Most business conferences celebrate success, with speakers who urge attendees to become the next rock stars in their profession.

But in Baltimore on Friday, failure will get its due. At BmoreFail, local business leaders and entrepreneurs will expose their biggest mistakes to show how they overcame initial missteps on their path to success.

"My philosophy is, how could you ever possibly know success if you don't have any idea about failure," said Tracy Gosson, who founded the nonprofit housing group, Live Baltimore Home Center, in 1997, but left it behind for economic development consulting several years ago. Gosson will be one of the speakers at the conference at the Du Burns Arena in Southeast Baltimore.

The conference, hosted by the Greater Baltimore Technology Council, is the latest quirky event to come out of the city's technology community. It will feature a clinical psychologist who talks about the psychology of the fear of failure, local business leaders who share instructive blunders, and a high-speed "fail-off," where speakers will pitch their failure stories to a crowd of hundreds, who will vote on a winner.

Tickets cost a lucky $13. Up to 300 people are expected to attend.

The conference reflects an approach that has spread widely in technology and business circles, where entrepreneurs are encouraged to take risks, understand their failures and adapt as quickly as possible.

Talking about embracing failure is practically a cliche in pop psychology. But lately, the idea has been embraced with zeal by a new crop of entrepreneurs who follow the writings of Eric Ries, an entrepreneur, engineer and blogger who wrote "The Lean Startup," a book about how new companies should learn quickly from failures and tweak their products based on continuous feedback from customers.

Nowadays, the twin ideas of failing quickly and failing cheaply are increasingly part of the chatter at tech conferences and business incubators across the country.

BmoreFail is the brainchild of Jason Hardebeck, executive director of the Greater Baltimore Technology Council and an entrepreneur who sold his company, WhoGlue LLC, to Facebook last year for an undisclosed amount. Hardebeck, who has lived and worked in Baltimore for years, said entrepreneurs here who took risks and failed were sometimes stigmatized rather than supported.

"It's something that's bothered me about this place for a while," said Hardebeck. "Entrepreneurship was not a badge of honor. It was looked at with suspicion."

Notions of failure are being challenged and reassessed in the world of technology startups, as the cost of doing business has dropped precipitously. A decade ago, an Internet startup would have needed to spend millions of dollars to build a website and reach a large audience. But now, the cost of Internet infrastructure, bandwidth and online storage has plummeted. And millions of smartphones now offer entrepreneurs another way to reach consumers through widely distributed apps.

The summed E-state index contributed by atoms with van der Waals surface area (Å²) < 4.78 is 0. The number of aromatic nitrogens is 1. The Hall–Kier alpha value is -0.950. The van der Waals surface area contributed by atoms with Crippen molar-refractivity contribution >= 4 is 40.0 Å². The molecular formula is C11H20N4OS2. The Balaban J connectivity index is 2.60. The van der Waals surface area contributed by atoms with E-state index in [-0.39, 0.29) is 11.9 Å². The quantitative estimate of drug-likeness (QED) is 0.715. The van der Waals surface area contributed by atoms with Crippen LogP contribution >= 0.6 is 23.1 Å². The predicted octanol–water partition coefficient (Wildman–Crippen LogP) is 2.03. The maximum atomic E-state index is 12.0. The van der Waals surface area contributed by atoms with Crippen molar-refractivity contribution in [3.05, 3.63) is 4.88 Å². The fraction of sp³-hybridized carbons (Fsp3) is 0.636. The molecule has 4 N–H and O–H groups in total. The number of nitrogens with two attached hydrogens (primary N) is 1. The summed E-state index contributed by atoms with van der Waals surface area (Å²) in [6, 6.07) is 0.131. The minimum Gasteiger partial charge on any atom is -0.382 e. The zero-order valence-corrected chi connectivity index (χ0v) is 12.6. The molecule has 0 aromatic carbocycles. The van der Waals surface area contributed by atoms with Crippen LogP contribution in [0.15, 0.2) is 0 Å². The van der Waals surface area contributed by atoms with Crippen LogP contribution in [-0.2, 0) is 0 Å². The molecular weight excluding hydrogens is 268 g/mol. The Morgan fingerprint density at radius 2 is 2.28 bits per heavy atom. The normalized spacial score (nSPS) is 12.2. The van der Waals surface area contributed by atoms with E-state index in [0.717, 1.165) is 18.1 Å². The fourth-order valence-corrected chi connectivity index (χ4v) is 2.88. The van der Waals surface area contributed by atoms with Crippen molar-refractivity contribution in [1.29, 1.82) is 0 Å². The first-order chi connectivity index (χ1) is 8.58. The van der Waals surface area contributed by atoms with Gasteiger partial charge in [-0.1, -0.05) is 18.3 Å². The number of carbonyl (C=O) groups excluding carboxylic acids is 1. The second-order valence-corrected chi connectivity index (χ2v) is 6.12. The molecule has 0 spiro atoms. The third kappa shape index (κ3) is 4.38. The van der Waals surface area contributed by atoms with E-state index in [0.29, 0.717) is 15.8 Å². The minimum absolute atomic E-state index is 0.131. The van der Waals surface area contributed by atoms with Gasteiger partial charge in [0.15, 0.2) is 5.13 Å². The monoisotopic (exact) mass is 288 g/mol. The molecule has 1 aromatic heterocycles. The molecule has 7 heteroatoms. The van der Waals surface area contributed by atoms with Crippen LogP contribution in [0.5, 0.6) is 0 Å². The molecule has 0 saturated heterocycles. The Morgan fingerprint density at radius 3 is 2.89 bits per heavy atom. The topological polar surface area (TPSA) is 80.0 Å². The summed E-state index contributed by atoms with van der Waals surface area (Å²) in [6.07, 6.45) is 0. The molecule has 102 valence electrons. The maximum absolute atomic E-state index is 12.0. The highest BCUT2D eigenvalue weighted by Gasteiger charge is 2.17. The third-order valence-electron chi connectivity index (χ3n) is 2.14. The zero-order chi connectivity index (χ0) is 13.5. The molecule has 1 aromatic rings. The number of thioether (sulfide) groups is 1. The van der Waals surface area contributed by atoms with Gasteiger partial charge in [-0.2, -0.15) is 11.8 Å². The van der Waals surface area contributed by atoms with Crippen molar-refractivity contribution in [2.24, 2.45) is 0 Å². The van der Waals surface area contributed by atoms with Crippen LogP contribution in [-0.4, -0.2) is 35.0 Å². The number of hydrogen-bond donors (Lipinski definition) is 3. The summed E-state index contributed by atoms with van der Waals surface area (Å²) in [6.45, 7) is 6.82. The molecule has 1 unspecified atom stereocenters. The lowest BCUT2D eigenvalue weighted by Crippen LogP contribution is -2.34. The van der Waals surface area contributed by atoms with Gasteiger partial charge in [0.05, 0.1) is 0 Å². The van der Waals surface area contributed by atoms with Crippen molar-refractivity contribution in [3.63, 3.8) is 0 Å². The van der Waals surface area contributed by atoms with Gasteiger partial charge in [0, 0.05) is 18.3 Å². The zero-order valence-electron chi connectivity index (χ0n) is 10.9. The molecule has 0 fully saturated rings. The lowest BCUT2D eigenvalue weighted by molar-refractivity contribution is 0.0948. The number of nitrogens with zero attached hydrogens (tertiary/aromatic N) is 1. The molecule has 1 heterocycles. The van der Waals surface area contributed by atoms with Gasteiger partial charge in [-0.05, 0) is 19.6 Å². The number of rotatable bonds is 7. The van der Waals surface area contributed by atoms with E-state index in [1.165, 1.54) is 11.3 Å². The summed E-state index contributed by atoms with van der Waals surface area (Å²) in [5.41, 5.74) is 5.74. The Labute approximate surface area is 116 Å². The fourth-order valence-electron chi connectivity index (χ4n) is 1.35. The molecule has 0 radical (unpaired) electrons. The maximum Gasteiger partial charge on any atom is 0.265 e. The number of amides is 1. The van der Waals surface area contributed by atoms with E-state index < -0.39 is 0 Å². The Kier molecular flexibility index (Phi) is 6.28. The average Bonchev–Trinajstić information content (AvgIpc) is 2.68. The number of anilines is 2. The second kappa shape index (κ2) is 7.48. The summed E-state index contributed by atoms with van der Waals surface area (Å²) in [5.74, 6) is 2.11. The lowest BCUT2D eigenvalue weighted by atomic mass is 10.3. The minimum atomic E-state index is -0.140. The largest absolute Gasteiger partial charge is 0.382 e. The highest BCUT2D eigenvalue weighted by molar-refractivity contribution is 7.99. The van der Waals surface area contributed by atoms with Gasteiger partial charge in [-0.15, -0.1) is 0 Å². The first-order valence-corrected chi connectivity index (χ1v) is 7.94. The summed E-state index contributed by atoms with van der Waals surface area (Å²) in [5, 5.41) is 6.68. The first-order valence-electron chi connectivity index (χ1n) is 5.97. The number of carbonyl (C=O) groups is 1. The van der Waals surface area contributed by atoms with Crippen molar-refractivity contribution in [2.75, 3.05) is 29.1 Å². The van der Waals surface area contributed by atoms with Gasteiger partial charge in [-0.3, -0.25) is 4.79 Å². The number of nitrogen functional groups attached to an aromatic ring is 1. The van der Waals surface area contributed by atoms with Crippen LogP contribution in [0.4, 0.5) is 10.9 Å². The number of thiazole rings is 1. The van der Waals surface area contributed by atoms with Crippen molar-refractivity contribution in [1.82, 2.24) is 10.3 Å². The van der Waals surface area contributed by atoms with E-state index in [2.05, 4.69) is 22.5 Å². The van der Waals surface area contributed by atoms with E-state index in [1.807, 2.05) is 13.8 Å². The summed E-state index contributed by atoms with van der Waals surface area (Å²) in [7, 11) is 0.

In many ways, the startup world is starting to embrace the scientific method of experimentation typically seen in the academic world, said Sarge Salman, a chemist and technology commercialization professional who plans to attend BmoreFail.

Salman recently started organizing a Lean Startup circle for Baltimore, a group of 40 members and growing, who meet to talk about how they are applying the methods of regular experimentation and failure to achieve business success.

"It's a very disciplined approach," said Salman. "It's great that it's being discussed at a conference. There's a method to this. It's not luck. It's not Eureka! moments. It's about going about it in a methodical way."

It's also about how someone copes with failure in a personal way, said Dan Wagner, a clinical psychologist in Rockville and an adjunct professor at Stevenson University. Wagner, who will talk about the psychology of failure, said people who struggle with feelings of failure are trapped in a cycle of dwelling on negative thoughts.

"It's that internal monologue that plays such a huge role" in coping well with failure, said Wagner. "My message is simple: Failure is part of the journey."

Jessica Gartner, a teacher of sixth- and seventh-grade students at New Era Academy in Cherry Hill, said she's bringing more than 40 students to BmoreFail to expose them to alternative views on coping with and responding to failure.

The students rarely leave Cherry Hill, a poor neighborhood in South Baltimore, so Gartner sees the excursion as a way to show the children how business professionals interact in a public setting on a sensitive topic.

"They'll be trying to learn from the failure stories," said Gartner.

The failure story that Robert A. Rosenbaum, a BmoreFail speaker, plans to share involves his experience as an investor. Rosenbaum is the president and executive director of TEDCO, a quasi-state entity that promotes technology-based economic development in Maryland.

Before TEDCO, Rosenbaum was a managing director of an venture fund that invested $9 million on behalf of investors but couldn't raise a second round of investment and had to shut down as the recession hit several years ago. The fund still has not been able to return capital to investors.

"Failure is OK if you learn from the experience," said Rosenbaum. "If you don't learn from it, then it's a failure."